Lucian was trained as a rhetorician, a vocation where one pleads in court, composing pleas for others, and teaching the art of pleading. Lucian's practice was to travel about, giving amusing discourses and witty lectures improvised on the spot, somewhat as a rhapsode had done in declaiming poetry at an earlier period. In this way Lucian travelled through Ionia and mainland Greece, to Italy and even to Gaul, and won much wealth and fame. Rhetoric (from Greek , rhêtôr, orator, teacher) is generally understood to be the art or technique of persuasion through the use of oral, visual, or written language; however, this definition of rhetoric has expanded greatly since rhetoric emerged as a field of study in universities. ... In classical antiquity, a rhapsode was a professional reciter of poetry, especially the epics of Homer, but also the wisdom-verse of Hesiod and the satires of Archilochus, among others. ... Location of Ionia Ionia (Greek Ιωνία; see also list of traditional Greek place names) was an ancient region of southwestern coastal Anatolia (in present-day Turkey, the region nearest İzmir,) on the Aegean Sea. ... Gaul (Latin: ) was the name given, in ancient times, to the region of Western Europe comprising present-day northern Italy, France, Belgium, western Switzerland and the parts of the Netherlands and Germany on the west bank of the Rhine river. ...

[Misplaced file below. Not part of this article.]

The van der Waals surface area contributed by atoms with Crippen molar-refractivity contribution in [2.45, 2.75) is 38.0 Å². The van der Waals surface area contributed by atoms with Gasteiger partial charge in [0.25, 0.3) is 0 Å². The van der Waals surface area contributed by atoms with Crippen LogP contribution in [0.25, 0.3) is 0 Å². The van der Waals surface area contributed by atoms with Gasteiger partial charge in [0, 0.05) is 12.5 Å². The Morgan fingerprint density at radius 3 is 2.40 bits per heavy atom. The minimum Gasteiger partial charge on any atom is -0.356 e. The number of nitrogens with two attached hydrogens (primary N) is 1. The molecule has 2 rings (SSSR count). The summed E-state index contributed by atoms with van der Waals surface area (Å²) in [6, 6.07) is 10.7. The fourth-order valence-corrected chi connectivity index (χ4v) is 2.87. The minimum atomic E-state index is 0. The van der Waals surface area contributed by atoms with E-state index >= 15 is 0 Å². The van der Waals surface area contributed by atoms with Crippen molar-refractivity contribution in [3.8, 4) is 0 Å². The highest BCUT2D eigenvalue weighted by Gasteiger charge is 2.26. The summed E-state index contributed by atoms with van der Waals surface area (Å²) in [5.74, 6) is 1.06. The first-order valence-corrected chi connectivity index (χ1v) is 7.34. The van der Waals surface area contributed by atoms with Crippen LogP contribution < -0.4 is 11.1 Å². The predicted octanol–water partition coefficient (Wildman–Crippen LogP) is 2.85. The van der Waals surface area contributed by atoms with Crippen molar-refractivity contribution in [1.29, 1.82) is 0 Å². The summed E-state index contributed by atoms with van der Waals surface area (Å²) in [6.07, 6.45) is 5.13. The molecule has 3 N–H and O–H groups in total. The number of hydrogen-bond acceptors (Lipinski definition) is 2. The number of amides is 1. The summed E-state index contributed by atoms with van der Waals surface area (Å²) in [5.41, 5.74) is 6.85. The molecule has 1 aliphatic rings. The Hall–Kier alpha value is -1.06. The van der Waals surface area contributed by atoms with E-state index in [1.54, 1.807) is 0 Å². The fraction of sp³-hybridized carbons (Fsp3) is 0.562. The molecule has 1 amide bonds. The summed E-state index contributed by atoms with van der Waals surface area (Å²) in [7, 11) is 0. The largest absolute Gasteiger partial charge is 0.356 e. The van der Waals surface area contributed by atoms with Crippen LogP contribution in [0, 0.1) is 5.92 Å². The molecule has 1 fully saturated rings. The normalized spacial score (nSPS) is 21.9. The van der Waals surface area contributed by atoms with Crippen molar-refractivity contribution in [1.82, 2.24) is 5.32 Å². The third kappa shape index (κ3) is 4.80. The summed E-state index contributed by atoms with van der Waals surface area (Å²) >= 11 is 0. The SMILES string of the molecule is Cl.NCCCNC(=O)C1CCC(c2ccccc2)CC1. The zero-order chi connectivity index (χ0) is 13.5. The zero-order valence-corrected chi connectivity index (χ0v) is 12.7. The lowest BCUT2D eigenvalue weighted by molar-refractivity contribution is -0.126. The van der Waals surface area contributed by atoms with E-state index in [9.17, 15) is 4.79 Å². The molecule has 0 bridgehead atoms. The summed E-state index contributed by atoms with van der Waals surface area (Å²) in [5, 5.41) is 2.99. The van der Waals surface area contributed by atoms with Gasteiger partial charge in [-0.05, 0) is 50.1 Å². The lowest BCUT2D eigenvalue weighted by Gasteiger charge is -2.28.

Lucian admired the works of Epicurus, for he breaks off a witty satire against Alexander of Abonoteichus, who burned a book of Epicurus, to exclaim: Epicure redirects here. ... Alexander of Abonoteichus (c. ...

What blessings that book creates for its readers and what peace, tranquillity, and freedom it engenders in them, liberating them as it does from terrors and apparitions and portents, from vain hopes and extravagant cravings, developing in them intelligence and truth, and truly purifying their understanding, not with torches and squills and that sort of foolery, but with straight thinking, truthfulness and frankness.

In his Symposium, far from Plato's discourse, the diners get drunk, tell smutty tales and behave badly. For other uses, see Plato (disambiguation). ...


But he was also one of the first novelists in occidental civilization. In A True Story, a fictional narrative work written in prose, he parodied some fantastic tales told by Homer in the Odyssey and some feeble fantasies that were popular in his time. He anticipated "modern" fictional themes like voyages to the moon and Venus, extraterrestrial life and wars between planets centuries before Jules Verne and H. G. Wells. He could actually be called the Father of science fiction. For other uses, see Homer (disambiguation). ... For other uses, see Odyssey (disambiguation). ... Green people redirects here. ... This article is about the French author. ... Herbert George Wells (September 21, 1866 – August 13, 1946), better known as H. G. Wells, was an English writer best known for such science fiction novels as The Time Machine, The War of the Worlds, The Invisible Man, The First Men in the Moon and The Island of Doctor Moreau. ... Science fiction is a form of speculative fiction principally dealing with the impact of imagined science and technology, or both, upon society and persons as individuals. ...